One goal of the national Healthy People 2020 initiative was to reduce the rate of first-time cesarean delivery (C-section) rates among first-time mothers with relatively low-risk pregnancies by 10% to 24.7%. Since it’s now officially 2020, journalists may want to look into how well the U.S., individual states, counties or hospitals are doing. The Healthy People 2020 goals include reducing the cesarean birth rate among women with low-risk pregnancies and a prior cesarean delivery. Continue reading
One of the biggest challenges in teasing out possible causation or directionality of an exposure and an observed phenomenon, it’s essential to consider confounding by indication. Although it’s described in the Medical Studies Core Topic Key Concepts page, it’s such an important consideration in both evaluating medical studies and in formulating questions for them that it deserves a special call-out — again and again and again.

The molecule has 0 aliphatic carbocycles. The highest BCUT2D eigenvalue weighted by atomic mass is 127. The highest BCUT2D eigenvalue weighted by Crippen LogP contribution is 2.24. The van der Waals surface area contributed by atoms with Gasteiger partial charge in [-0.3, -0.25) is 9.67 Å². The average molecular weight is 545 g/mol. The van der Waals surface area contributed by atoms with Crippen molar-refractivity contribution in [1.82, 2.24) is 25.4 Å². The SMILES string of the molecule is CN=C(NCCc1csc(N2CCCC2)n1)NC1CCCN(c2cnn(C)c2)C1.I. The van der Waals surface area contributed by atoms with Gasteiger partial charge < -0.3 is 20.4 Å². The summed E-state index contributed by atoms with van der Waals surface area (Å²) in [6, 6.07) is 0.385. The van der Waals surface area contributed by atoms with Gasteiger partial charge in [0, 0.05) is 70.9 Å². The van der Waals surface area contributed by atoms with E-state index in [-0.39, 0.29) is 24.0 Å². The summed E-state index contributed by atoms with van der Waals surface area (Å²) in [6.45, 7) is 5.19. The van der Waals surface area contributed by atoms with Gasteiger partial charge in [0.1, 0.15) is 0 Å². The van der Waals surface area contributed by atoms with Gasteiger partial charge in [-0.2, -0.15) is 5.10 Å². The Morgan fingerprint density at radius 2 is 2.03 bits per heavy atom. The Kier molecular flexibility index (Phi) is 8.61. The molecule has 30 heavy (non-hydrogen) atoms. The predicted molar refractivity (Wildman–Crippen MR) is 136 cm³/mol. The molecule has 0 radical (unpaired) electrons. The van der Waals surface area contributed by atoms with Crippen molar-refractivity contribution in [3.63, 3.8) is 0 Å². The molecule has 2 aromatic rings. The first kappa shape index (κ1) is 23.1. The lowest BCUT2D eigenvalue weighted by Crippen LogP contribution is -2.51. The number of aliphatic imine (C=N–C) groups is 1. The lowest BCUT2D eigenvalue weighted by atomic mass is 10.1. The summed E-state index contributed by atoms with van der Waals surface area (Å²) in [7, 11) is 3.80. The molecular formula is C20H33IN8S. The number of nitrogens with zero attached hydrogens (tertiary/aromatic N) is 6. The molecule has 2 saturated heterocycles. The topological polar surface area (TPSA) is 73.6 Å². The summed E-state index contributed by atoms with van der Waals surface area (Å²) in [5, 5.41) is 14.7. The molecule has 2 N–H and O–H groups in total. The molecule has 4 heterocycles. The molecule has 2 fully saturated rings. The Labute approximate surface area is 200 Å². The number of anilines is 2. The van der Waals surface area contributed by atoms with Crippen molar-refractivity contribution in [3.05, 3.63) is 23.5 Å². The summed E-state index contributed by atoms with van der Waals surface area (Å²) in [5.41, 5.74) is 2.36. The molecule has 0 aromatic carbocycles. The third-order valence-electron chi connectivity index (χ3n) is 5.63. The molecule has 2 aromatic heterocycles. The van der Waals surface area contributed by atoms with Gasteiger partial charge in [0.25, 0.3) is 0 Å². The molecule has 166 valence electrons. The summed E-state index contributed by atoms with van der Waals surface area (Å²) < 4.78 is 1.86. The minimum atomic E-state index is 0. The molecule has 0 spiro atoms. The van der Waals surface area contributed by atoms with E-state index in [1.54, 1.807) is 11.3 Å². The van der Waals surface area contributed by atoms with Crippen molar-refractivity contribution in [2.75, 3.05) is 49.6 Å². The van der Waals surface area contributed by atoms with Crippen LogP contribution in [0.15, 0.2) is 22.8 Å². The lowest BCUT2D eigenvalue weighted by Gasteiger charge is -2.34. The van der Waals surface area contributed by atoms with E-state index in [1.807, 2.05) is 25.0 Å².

So I’m writing three blog posts with mini case studies of confounding by indication because I REALLY want to drive home how important it is that reporters covering observational studies think hard about all the possible reasons a correlation might exist between an intervention or exposure and a subsequent intervention, medical condition or negative effect. Continue reading